Post Traumatic Stress Disorder (PTSD) |

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11 November 2014
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2014 veterans day va poster

We are republishing this post on PTSD.  We have the privilege of having two veterans on our staff.  Ms. Vernesa Perry and Mr. Timothy Cox.  Thank You for your service.

Post-traumatic stress disorder (PTSD). Personal accounts concerning traumatic events showed that those with post-traumatic stress disorder recurrently re-experience the traumatic incident; evade others, situations, or thoughts connected with the incident; and have symptoms of undue emotions (Baldwin, 2011). A traumatic experience is a life threatening incident such as a natural catastrophe, military warfare, serious accidents, terrorist incidents, or sexual or physical assault in childhood life or adult life. Some of survivors of traumatic events sometimes return to ordinary activities within little time. On the other hand, some individuals may have stress reactions that do not go away on their own, which might even get worse after a while. As a matter of fact, post traumatic stress disorder (PTSD) is a psychiatric diagnosis that is familiar amongst those who have lived through horrendous events; the central diagnostic characteristics are memory distortions (Nader, 2010).

Traumatic experiences may entail a single incident, or a continuing or repetitive incident or incidents that may fully devastate someone’s capability to handle certain feelings involved with that event. Traumatic events and tragedies can happen unintentionally, intentionally, naturally, or be repeated several times. Each one of these tragedies are either a single or long-term occurrence, and it may be psychologically, physically, and emotionally overwhelming.  However, different individuals will respond in a different way to the same tragedies. One individual might believe an event to be distressing while another individual may not go through trauma as a consequence of the same tragedy. In other words, not everyone who goes through or witness a traumatic incident will turn out to be traumatized psychologically.

Treatment for post-traumatic stress disorder might help alleviate symptoms by helping you to handle the traumatic event you have gone through. Instead of evading the event and any memories of it, you are encouraged in treatment to recollect and deal with the sensations and emotions you experienced at the time of the initial event. On top of offering an exit for emotions you have been bottling up, treatment for post-traumatic stress disorder will furthermore aid in restoring your feelings of self-control and decrease the authoritative grasp your memory has on your life.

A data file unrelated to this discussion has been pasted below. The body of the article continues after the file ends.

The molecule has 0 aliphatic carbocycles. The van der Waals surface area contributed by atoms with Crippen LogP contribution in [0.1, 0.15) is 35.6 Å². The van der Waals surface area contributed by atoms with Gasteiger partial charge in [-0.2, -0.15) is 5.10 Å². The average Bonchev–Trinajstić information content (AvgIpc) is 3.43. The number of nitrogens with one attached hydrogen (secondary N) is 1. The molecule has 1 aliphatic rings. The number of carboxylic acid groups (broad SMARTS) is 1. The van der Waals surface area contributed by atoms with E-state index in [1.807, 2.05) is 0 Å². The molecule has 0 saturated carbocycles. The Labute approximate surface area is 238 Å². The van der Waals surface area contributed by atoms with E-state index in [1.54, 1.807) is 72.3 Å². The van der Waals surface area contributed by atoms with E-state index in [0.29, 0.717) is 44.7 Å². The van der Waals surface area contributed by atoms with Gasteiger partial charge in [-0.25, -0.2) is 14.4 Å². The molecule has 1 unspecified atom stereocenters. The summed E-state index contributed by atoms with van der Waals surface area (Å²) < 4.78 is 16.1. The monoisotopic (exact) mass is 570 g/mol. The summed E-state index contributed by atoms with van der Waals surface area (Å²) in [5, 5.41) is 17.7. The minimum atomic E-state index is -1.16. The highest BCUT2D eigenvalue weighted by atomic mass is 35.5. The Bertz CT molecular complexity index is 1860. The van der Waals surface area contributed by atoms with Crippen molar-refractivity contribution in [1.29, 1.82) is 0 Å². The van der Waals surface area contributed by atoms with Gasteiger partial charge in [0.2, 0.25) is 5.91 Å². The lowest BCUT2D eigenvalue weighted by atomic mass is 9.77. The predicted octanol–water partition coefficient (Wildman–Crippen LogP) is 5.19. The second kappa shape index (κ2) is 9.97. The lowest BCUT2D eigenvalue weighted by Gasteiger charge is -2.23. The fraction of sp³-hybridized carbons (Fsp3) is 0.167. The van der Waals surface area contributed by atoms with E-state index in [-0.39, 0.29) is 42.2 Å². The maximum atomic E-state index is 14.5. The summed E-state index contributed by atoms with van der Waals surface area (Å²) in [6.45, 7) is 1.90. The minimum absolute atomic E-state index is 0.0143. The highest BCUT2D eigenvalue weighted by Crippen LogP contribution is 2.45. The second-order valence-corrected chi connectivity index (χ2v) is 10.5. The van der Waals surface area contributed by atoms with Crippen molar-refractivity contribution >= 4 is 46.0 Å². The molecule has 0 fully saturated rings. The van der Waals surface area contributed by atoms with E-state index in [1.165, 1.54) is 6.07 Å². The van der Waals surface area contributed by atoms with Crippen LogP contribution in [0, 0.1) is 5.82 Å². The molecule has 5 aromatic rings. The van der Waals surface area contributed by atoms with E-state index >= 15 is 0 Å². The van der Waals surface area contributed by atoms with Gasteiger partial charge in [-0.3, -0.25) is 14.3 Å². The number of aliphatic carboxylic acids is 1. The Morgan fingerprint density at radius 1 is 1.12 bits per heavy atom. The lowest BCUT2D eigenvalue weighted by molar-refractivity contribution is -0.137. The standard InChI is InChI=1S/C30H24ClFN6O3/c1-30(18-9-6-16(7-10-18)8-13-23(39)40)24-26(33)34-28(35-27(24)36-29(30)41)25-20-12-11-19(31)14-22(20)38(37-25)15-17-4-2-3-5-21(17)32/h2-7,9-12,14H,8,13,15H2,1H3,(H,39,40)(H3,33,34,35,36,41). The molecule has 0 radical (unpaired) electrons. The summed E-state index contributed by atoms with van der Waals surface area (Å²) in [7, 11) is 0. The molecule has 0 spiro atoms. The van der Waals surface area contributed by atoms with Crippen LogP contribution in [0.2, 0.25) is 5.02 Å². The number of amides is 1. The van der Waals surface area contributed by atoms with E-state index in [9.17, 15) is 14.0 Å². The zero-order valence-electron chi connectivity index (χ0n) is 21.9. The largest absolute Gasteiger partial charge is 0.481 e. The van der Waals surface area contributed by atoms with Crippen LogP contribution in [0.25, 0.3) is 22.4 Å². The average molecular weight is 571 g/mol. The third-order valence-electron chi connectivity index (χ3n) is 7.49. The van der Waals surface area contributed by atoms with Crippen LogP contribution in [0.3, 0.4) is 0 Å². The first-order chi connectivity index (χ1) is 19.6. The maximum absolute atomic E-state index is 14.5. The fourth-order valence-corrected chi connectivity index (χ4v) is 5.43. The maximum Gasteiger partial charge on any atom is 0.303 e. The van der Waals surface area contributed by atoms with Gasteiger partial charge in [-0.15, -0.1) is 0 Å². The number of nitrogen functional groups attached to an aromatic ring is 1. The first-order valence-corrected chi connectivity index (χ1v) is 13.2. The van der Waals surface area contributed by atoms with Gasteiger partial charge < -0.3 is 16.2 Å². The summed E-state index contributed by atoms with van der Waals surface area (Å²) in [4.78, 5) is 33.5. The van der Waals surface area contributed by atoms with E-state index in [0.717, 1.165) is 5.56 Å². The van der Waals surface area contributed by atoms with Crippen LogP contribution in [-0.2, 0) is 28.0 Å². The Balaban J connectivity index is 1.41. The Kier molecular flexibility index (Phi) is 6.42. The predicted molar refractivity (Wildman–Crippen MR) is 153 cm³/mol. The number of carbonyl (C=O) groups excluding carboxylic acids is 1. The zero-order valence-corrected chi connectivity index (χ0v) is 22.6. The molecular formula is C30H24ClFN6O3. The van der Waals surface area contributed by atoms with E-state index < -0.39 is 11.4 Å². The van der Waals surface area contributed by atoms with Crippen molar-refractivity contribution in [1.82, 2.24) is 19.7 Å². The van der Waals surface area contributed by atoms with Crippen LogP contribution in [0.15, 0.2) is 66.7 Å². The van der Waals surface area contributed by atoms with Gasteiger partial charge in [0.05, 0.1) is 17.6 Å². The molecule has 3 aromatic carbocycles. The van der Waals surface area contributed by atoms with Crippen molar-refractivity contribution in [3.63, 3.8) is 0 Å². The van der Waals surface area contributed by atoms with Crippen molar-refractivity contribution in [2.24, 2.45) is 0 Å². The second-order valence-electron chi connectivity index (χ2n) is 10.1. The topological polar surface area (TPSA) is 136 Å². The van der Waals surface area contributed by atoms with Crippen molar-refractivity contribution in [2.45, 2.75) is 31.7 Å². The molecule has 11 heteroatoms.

Cognitive behavioral therapy is a type of psychotherapeutic treatment that helps people understand their feelings and thoughts that influence their behavior.  Cognitive behavioral therapy can consist of:

* Exposure therapy – Helps people face and control their fear. It exposes them to the trauma that they experienced in a safe way.

* Cognitive restructuring – Helps people make sense of the terrible memories. Sometimes people remember events in a different way than how they really happened. They might feel shameful or guilty about what is not their fault.

* Stress inoculation training – Reduces PTSD symptoms by teaching a person how to reduce their anxiety.

 It may be very hard to take that first step to help yourself. It is important to realize that although it may take some time, with treatment, you can get better.

“Be healed, be delivered, and be set free.”

LaTrina graduated in 2009 from American InterContinental University with a Bachelor of Science in Criminal Justice with a concentration in forensics. In 2011 she earned her Masters of Arts degree in Forensic Psychology, as well as a certificate in Applied Forensics from the Chicago School of Professional Psychology.

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